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On 24 March the Canadian bass-baritone Andrew Mahon will be performing with the South African/Israeli pianist Ammiel Bushakevitz at The Forge, Camden NW1 7NL https://uk.patronbase.com/_Forge/Productions/IU/Performances
You have chosen to perform exclusively works by Franz Schubert. Why is this?
Ammiel: We find that much of the music of Schubert, apart from being superb in its own right, is particularly well suited to being performed in an intimate venue, such as The Forge. Back in Schubert’s time, he himself would entertain friends and guests at informal gatherings in Viennese salons and drawing rooms. Here he and other musicians would try out his new chamber works and Lieder, many of which would never be published during his brief lifetime. These gatherings developed a loyal following and received the name of “Schubertiade”. The spirit of the “Keys & Cocktails” series at The Forge is particularly appropriate to this approach to music making – sharing beautiful music whilst there is interaction between the performers and the audience.
Andrew, could you tell us how your interest in Lieder began?
Andrew: I was introduced to Lieder in my early twenties, whilst a student at the University of Toronto, when I heard two recitals given by the same singer, a very famous baritone. I didn't understand the art form initially, having never been exposed to Lieder before, and my ignorance ensured that the first of these was wasted on me. The second, a year later, was a performance of Schubert's Winterreise, and I was captivated by it. The singer, whom I won't name, was in the midst of a demanding opera run at the time and was clearly suffering from vocal fatigue, struggling through the twenty-four songs with more than a few vocal difficulties and memory slips. But the astonishing thing was that his performance was unaffected by these problems which would make a less experienced singer choke under the pressure. His exceptional musicianship, professionalism and commitment to the performance made it, to this day, one of the best recitals I have ever seen. He may have wanted to forget it ever happened but it made me want to become a Lieder singer.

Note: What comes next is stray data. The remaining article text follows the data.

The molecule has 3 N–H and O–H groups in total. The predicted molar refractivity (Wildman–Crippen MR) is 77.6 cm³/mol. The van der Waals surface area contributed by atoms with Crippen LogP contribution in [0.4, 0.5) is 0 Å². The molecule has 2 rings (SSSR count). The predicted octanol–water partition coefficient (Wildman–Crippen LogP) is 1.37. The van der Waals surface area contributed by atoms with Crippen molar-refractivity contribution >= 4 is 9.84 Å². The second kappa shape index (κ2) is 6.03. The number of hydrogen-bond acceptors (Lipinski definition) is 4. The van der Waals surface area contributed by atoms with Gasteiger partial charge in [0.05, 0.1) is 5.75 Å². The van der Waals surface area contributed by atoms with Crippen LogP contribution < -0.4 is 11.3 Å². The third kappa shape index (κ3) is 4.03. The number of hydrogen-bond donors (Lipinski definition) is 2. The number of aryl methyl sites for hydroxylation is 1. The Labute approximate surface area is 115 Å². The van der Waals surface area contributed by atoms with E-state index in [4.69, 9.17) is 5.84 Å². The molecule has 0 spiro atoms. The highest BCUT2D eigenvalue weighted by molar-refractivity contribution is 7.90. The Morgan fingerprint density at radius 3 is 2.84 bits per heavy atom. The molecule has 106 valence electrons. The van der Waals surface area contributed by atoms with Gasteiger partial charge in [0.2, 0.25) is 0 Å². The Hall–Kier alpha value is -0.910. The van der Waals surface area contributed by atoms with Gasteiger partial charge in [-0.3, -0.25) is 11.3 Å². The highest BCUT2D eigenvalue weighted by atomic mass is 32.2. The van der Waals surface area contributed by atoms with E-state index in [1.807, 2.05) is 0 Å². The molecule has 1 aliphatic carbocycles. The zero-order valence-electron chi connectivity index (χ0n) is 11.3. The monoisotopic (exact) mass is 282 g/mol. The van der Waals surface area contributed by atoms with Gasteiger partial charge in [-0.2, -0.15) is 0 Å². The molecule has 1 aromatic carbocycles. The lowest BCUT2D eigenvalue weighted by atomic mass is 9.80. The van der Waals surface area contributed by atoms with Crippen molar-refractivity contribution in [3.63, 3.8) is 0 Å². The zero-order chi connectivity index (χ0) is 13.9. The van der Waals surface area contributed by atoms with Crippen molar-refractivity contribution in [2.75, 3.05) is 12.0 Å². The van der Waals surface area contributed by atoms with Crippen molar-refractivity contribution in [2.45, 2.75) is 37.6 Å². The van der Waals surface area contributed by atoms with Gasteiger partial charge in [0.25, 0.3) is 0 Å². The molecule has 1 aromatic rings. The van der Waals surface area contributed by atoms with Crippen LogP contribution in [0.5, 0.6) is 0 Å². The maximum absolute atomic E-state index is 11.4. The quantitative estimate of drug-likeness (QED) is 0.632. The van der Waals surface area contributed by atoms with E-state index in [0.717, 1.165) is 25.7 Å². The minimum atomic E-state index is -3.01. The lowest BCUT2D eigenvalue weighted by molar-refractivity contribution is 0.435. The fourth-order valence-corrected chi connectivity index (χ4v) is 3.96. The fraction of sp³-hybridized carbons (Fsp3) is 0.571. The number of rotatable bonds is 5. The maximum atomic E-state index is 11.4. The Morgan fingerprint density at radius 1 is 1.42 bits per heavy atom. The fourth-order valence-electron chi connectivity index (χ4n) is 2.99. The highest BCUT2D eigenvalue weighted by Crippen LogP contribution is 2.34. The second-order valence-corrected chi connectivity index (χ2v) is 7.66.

Ammiel, you are performing the first half of the program solo. Why have you chosen the specific works you will be playing?
Ammiel: I have a particular interest in an artist’s late style, especially after reading such seminal writers such as Theodor Adorno and Edward Said. Painters such as Goya and Rothko developed a distinctive late style, a type of distillation of the essence of their artistic philosophies. Likewise, composers such as Beethoven and Fauré wrote late works which are hardly comparable aesthetically with their early compositions. Schubert, who only lived to the age of 31, does not demonstrate a distinctive stylistic departure in his late works, yet his last two years on earth – even the last few months and weeks – are filled with masterpiece after masterpiece. Who knows what would have flowed from his pen had he lived another year? Or did the very threat of impending death inspire his outpouring? The works I will be playing, the Drei Klavierstücke, D.946 and the Zwölf Gräzer Walzer are both from the final years of Schubert’s life. These pieces demonstrate something which I find to be the quintessence of what is Schubert: the inseparable mixture of love and pain.
And finally, could you tell us a bit about the songs you will be singing, Andrew?
Andrew: We've chosen a selection of songs which I think broadly reflects the German romantic spirit, so often characterised in Lieder by a languishing obsession with unrequited love and a desire for release from life, continuously mediated by vivid descriptions of nature. In the first four and the final four we've attempted to balance the mood with darker and lighter themes, ranging from mythological imagery of hell and bittersweet confrontations with death to flippant allegories of failed romance and excited journeys of love. The centerpiece is Schubert's three-song cycle, Gesänge des Harfners, which is a terribly depressing miniature masterpiece. Taken from Goethe's novel Wilhelm Meister, these are the sad, mournful songs of the strange, unstable, incestuous and guilt-ridden harp player, whose music is overheard by the eponymous character. Schubert, always abstracted and immersed in his art, yet never certain of worldly success, identified with the subject of this cycle in a letter to a friend in 1827, “Will I spend my old age like Goethe's harpist, dragging myself from door to door, begging for my bread?” Unfortunately for the young composer, yet true to the spirit of German romanticism, Schubert wouldn't live long enough to answer the question, dying the following year.
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